IDEAS home Printed from https://ideas.repec.org/p/nbr/nberwo/1071.html
   My bibliography  Save this paper

Is Optimism Good in a Keynesian Economy?

Author

Listed:
  • Torsten Persson
  • Lars E.O. Svensson

Abstract

Assume that an economy is in a state of Keynesian unemployment. Since production is demand-determined there are bootstraps (multiple) equilibria. Then, the more optimist agents are about the future the higher will be theur demand today and hence current production. In that limited sense optimism turns out to be unwarranted , which forces a download adjustment. Is this unwarranted optimism still good? We analyze this question by help of a general equilibrium model of a small open economy where the sequence of adjustment and readjustment is modeled as two successive temporary equilibria. The question wheter optimism is good is posed in terms of an explicit ( ex post) welfare evaluation. We fine that if the future is Walrasian, the future multiplier is unity, whereas the present multiplier is larger than unity. Then optimism increases ex post welfare. If the future has Keynesian unemployment, optimism still increases ex post welfare, as long as the present multiplier is larger than the future one. A necessary and sufficient condition for this is presented.

Suggested Citation

  • Torsten Persson & Lars E.O. Svensson, 1983. "Is Optimism Good in a Keynesian Economy?," NBER Working Papers 1071, National Bureau of Economic Research, Inc.
  • Handle: RePEc:nbr:nberwo:1071
    Note: ITI IFM
    as

    Download full text from publisher

    File URL: http://www.nber.org/papers/w1071.pdf
    Download Restriction: no

    Other versions of this item:

    References listed on IDEAS

    as
    1. Barro, Robert J & Grossman, Herschel I, 1971. "A General Disequilibrium Model of Income and Employment," American Economic Review, American Economic Association, vol. 61(1), pages 82-93, March.
    2. J. Peter Neary, 1980. "Nontraded Goods and the Balance of Trade in a Neo-Keynesian Temporary Equilibrium," The Quarterly Journal of Economics, Oxford University Press, vol. 95(3), pages 403-429.
    3. Razin, Assaf, 1984. "Capital movements, intersectoral resource shifts and the trade balance," European Economic Review, Elsevier, vol. 26(1-2), pages 135-152.
    Full references (including those not matched with items on IDEAS)

    Citations

    Citations are extracted by the CitEc Project, subscribe to its RSS feed for this item.
    as


    Cited by:

    1. Benassy, Jean-Pascal, 1993. "Nonclearing Markets: Microeconomic Concepts and Macroeconomic Applications," Journal of Economic Literature, American Economic Association, vol. 31(2), pages 732-761, June.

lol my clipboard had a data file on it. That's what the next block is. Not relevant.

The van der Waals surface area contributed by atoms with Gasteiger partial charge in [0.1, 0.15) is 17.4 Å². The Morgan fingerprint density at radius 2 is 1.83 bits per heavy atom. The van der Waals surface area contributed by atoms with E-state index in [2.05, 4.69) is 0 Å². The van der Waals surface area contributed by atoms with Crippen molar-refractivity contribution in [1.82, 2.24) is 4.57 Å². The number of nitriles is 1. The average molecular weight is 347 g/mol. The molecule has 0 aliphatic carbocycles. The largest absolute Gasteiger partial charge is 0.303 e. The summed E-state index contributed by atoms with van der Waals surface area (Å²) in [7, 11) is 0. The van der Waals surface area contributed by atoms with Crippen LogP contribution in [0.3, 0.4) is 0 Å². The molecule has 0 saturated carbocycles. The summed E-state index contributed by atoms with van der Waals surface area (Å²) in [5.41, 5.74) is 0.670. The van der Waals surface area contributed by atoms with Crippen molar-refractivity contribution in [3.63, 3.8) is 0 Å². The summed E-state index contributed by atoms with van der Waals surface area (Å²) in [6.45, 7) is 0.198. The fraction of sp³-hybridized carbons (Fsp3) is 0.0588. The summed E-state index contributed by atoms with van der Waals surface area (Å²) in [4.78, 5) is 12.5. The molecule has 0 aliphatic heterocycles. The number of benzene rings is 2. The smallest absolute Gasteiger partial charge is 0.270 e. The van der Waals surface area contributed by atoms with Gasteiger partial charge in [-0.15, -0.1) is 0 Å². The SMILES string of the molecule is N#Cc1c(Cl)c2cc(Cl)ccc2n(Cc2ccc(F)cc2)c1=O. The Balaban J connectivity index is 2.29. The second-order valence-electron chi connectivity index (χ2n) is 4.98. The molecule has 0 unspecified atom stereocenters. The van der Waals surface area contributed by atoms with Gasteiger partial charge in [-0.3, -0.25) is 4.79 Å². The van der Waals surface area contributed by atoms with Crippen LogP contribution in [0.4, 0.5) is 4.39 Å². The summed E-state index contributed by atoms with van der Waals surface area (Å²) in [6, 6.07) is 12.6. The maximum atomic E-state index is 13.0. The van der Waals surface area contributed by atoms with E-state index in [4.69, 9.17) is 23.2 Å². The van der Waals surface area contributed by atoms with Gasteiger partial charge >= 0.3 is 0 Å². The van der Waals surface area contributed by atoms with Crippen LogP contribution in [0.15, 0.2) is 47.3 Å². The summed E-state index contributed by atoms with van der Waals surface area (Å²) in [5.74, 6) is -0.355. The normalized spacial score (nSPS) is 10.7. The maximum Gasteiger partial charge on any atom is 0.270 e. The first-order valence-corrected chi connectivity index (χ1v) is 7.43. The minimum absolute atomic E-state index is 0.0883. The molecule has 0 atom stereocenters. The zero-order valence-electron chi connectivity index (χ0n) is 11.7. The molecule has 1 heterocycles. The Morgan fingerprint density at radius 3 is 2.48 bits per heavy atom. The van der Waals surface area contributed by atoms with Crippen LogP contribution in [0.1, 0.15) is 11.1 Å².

2. Goldfajn, Ilan & Silveira, Marcos Antonio, 2002. "Should government smooth exchange rate risk?," Journal of Development Economics, Elsevier, vol. 69(2), pages 393-421, December.
    3. Tarlok Singh, 2007. "Intertemporal Optimizing Models Of Trade And Current Account Balance: A Survey," Journal of Economic Surveys, Wiley Blackwell, vol. 21(1), pages 25-64, February.
    4. van der Ploeg, F., 1987. "Rationing in open economy and dynamic macroeconomics : A survey," Research Memorandum fd411b51-f487-4dde-a0e9-6, Tilburg University, School of Economics and Management.

    More about this item

    Statistics

    Access and download statistics

    Corrections

    All material on this site has been provided by the respective publishers and authors. You can help correct errors and omissions. When requesting a correction, please mention this item's handle: RePEc:nbr:nberwo:1071. See general information about how to correct material in RePEc.

    For technical questions regarding this item, or to correct its authors, title, abstract, bibliographic or download information, contact: (). General contact details of provider: http://edirc.repec.org/data/nberrus.html .

    If you have authored this item and are not yet registered with RePEc, we encourage you to do it here. This allows to link your profile to this item. It also allows you to accept potential citations to this item that we are uncertain about.

    If CitEc recognized a reference but did not link an item in RePEc to it, you can help with this form .

    If you know of missing items citing this one, you can help us creating those links by adding the relevant references in the same way as above, for each refering item. If you are a registered author of this item, you may also want to check the "citations" tab in your RePEc Author Service profile, as there may be some citations waiting for confirmation.

    Please note that corrections may take a couple of weeks to filter through the various RePEc services.

    IDEAS is a RePEc service hosted by the Research Division of the Federal Reserve Bank of St. Louis . RePEc uses bibliographic data supplied by the respective publishers.